Chicago Cubs: What if Theo Epstein leaves the front office?

(Photo by Jamie Squire/Getty Images)
(Photo by Jamie Squire/Getty Images) /

Just one year after the Boston Red Sox won the World Series, GM Theo Epstein resigned because of a dispute over authority with the Red Sox CEO. Could he do the same to the Chicago Cubs?

Just a year after the Boston Red Sox won the 2004 World Series and shook the burden of the Curse of the Bambino, General Manager Theo Epstein resigned from his duties in Beantown unexpectedly.

Though he would eventually return a few weeks before spring training commenced, Theo was undoubtedly frustrated with working under what the Boston Globe described as the “heavy hand” of President & CEO Larry Lucchino.

Red Sox superstar David Ortiz even went on record to question who was going to succeed Epstein, saying “If you’re going to be the GM, just to get orders from someone else, it’s something they aren’t really comfortable with.”

That doesn’t sound too reassuring, given that it seems as if Epstein was given a bag of quarters to work with in free agency this offseason.

Chicago Cubs CEO Tom Ricketts told the media at the beginning of spring training that the team had “no money to spend.”

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I’m sorry…what?

Has anyone seen $2 billion laying around? The Ricketts family seems to have misplaced it.

Then again, perhaps the family actually is on a spending limit. As a recent Deadspin article explained, the Ricketts family took on far more debt than the MLB CBA allows, and that debt could grow by another $225 million pending the outcome of an upcoming trial on the team’s sale and the possibility of the Tribune Company’s indemnity clause being invoked.

One truly has to wonder if Epstein would want to continue his tenure with the Cubs under an ownership group that could find themselves in far more debt than expected and thus unwilling to spend big money on the team.

Even potential debt aside, why would the Ricketts want to spend more money that they may or may not have? Especially considering that they claim that they’ve already accomplished their three goals to “be good neighbors to the city of Chicago; preserve Wrigley Field for future generations and win a World Series”?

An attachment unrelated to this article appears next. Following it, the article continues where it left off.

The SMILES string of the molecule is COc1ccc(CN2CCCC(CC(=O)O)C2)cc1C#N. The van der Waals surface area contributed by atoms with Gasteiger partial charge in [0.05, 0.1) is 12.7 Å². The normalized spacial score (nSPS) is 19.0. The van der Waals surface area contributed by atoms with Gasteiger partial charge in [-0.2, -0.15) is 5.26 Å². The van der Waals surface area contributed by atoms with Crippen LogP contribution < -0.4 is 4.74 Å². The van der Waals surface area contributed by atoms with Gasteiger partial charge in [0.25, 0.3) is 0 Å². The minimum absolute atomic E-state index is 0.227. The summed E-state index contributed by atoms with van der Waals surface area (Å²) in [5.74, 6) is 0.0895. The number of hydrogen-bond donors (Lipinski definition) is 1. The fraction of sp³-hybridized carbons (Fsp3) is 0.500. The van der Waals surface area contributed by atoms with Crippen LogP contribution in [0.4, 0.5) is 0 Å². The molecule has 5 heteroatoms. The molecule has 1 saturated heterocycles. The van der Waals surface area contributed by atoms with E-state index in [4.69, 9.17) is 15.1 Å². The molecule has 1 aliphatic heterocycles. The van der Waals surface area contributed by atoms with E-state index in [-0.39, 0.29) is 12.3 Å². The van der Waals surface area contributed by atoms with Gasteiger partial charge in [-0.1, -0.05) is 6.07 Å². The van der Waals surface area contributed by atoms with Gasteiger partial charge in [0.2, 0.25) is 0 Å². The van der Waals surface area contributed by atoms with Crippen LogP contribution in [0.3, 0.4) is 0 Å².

The Cubs virtually made no big moves over the offseason, despite a collapse of epic proportions at the end of 2018 and an early Wild Card exit. Many fans are left wondering why the club was so stagnant over the winter.

What if Epstein’s hands are tied by the Ricketts family?

Epstein’s resume speaks for itself. He’s in it to win championships, not save money. He doesn’t care about names or fame. He cares about analytics and who gives the team the best shot to win.

In no world do the analytics of the Cubs performance from last season suggest that the team is a championship contender this year.

Perhaps the Cubs ownership better pony up some cash in the coming winters or risk losing Epstein to the next championship-starved organization.

Or perhaps Theo just likes breaking hearts and curses. Or maybe he’s on the North Side to stay.

It must be stressed that this is simply a thought of what COULD happen given history and some of the recent developments (or lack thereof) in the Cubs executive decisions. Though there haven’t been any rumors of any discord or potential change, we know for certain that Epstein doesn’t like limitations or subordination.

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Hopefully we’re wrong and Epstein remains with the Cubs and brings more championships to the North Side. Until we find out more about the Cubs plan in the coming months, we can only speculate.